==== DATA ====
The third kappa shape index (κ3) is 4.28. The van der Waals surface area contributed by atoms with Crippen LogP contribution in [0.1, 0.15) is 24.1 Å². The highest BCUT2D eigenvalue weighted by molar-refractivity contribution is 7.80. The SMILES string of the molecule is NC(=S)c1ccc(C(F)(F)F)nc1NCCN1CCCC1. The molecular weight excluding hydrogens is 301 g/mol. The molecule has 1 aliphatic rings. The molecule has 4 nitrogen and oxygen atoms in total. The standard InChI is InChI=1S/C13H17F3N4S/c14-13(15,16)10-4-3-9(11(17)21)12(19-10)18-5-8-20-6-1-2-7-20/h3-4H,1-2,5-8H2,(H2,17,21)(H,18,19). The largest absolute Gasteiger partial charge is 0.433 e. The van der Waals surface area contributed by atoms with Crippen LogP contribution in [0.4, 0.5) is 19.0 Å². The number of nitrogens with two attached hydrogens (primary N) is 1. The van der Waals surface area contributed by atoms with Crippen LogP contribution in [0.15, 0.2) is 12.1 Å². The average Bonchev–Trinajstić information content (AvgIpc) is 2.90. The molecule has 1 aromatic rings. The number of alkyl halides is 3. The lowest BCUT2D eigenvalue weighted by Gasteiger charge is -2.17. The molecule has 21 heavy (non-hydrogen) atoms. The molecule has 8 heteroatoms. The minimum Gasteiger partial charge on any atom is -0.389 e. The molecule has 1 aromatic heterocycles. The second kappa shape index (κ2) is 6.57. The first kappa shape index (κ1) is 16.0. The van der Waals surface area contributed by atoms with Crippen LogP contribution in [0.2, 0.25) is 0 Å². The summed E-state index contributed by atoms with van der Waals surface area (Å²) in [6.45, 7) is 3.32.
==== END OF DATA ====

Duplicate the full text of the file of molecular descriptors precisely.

The third kappa shape index (κ3) is 4.28. The van der Waals surface area contributed by atoms with Crippen LogP contribution in [0.1, 0.15) is 24.1 Å². The highest BCUT2D eigenvalue weighted by molar-refractivity contribution is 7.80. The SMILES string of the molecule is NC(=S)c1ccc(C(F)(F)F)nc1NCCN1CCCC1. The molecular weight excluding hydrogens is 301 g/mol. The molecule has 1 aliphatic rings. The molecule has 4 nitrogen and oxygen atoms in total. The standard InChI is InChI=1S/C13H17F3N4S/c14-13(15,16)10-4-3-9(11(17)21)12(19-10)18-5-8-20-6-1-2-7-20/h3-4H,1-2,5-8H2,(H2,17,21)(H,18,19). The largest absolute Gasteiger partial charge is 0.433 e. The van der Waals surface area contributed by atoms with Crippen LogP contribution in [0.4, 0.5) is 19.0 Å². The number of nitrogens with two attached hydrogens (primary N) is 1. The van der Waals surface area contributed by atoms with Crippen LogP contribution in [0.15, 0.2) is 12.1 Å². The average Bonchev–Trinajstić information content (AvgIpc) is 2.90. The molecule has 1 aromatic rings. The number of alkyl halides is 3. The lowest BCUT2D eigenvalue weighted by Gasteiger charge is -2.17. The molecule has 21 heavy (non-hydrogen) atoms. The molecule has 8 heteroatoms. The minimum Gasteiger partial charge on any atom is -0.389 e. The molecule has 1 aromatic heterocycles. The second kappa shape index (κ2) is 6.57. The first kappa shape index (κ1) is 16.0. The van der Waals surface area contributed by atoms with Crippen LogP contribution in [0.2, 0.25) is 0 Å². The summed E-state index contributed by atoms with van der Waals surface area (Å²) in [6.45, 7) is 3.32.